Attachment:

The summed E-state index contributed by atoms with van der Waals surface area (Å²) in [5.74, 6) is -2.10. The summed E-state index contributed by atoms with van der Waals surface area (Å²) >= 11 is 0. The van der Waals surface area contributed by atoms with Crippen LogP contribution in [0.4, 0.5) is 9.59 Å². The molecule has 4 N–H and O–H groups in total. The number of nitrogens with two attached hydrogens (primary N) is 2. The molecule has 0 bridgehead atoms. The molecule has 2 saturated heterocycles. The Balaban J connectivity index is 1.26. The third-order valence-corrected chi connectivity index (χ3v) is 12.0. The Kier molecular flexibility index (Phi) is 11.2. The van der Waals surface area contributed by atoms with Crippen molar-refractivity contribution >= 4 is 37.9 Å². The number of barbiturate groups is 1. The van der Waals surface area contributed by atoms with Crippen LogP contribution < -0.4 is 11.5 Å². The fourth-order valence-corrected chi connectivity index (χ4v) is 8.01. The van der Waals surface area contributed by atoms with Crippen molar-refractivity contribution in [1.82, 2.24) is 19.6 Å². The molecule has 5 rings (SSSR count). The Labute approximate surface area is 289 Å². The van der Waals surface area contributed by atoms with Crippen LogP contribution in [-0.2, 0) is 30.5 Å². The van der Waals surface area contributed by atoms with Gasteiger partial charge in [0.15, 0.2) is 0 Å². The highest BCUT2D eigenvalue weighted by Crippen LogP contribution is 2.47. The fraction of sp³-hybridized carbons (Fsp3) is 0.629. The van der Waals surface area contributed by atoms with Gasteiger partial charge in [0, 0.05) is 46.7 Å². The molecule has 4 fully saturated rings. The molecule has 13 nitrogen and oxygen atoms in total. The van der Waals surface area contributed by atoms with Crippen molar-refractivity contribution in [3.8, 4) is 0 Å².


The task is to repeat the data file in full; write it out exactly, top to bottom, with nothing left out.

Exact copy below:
The summed E-state index contributed by atoms with van der Waals surface area (Å²) in [5.74, 6) is -2.10. The summed E-state index contributed by atoms with van der Waals surface area (Å²) >= 11 is 0. The van der Waals surface area contributed by atoms with Crippen LogP contribution in [0.4, 0.5) is 9.59 Å². The molecule has 4 N–H and O–H groups in total. The number of nitrogens with two attached hydrogens (primary N) is 2. The molecule has 0 bridgehead atoms. The molecule has 2 saturated heterocycles. The Balaban J connectivity index is 1.26. The third-order valence-corrected chi connectivity index (χ3v) is 12.0. The Kier molecular flexibility index (Phi) is 11.2. The van der Waals surface area contributed by atoms with Crippen molar-refractivity contribution >= 4 is 37.9 Å². The number of barbiturate groups is 1. The van der Waals surface area contributed by atoms with Crippen LogP contribution < -0.4 is 11.5 Å². The fourth-order valence-corrected chi connectivity index (χ4v) is 8.01. The van der Waals surface area contributed by atoms with Crippen molar-refractivity contribution in [1.82, 2.24) is 19.6 Å². The molecule has 5 rings (SSSR count). The Labute approximate surface area is 289 Å². The van der Waals surface area contributed by atoms with Crippen LogP contribution in [-0.2, 0) is 30.5 Å². The van der Waals surface area contributed by atoms with Gasteiger partial charge in [0.15, 0.2) is 0 Å². The highest BCUT2D eigenvalue weighted by Crippen LogP contribution is 2.47. The fraction of sp³-hybridized carbons (Fsp3) is 0.629. The van der Waals surface area contributed by atoms with Gasteiger partial charge in [0, 0.05) is 46.7 Å². The molecule has 4 fully saturated rings. The molecule has 13 nitrogen and oxygen atoms in total. The van der Waals surface area contributed by atoms with Crippen molar-refractivity contribution in [3.8, 4) is 0 Å².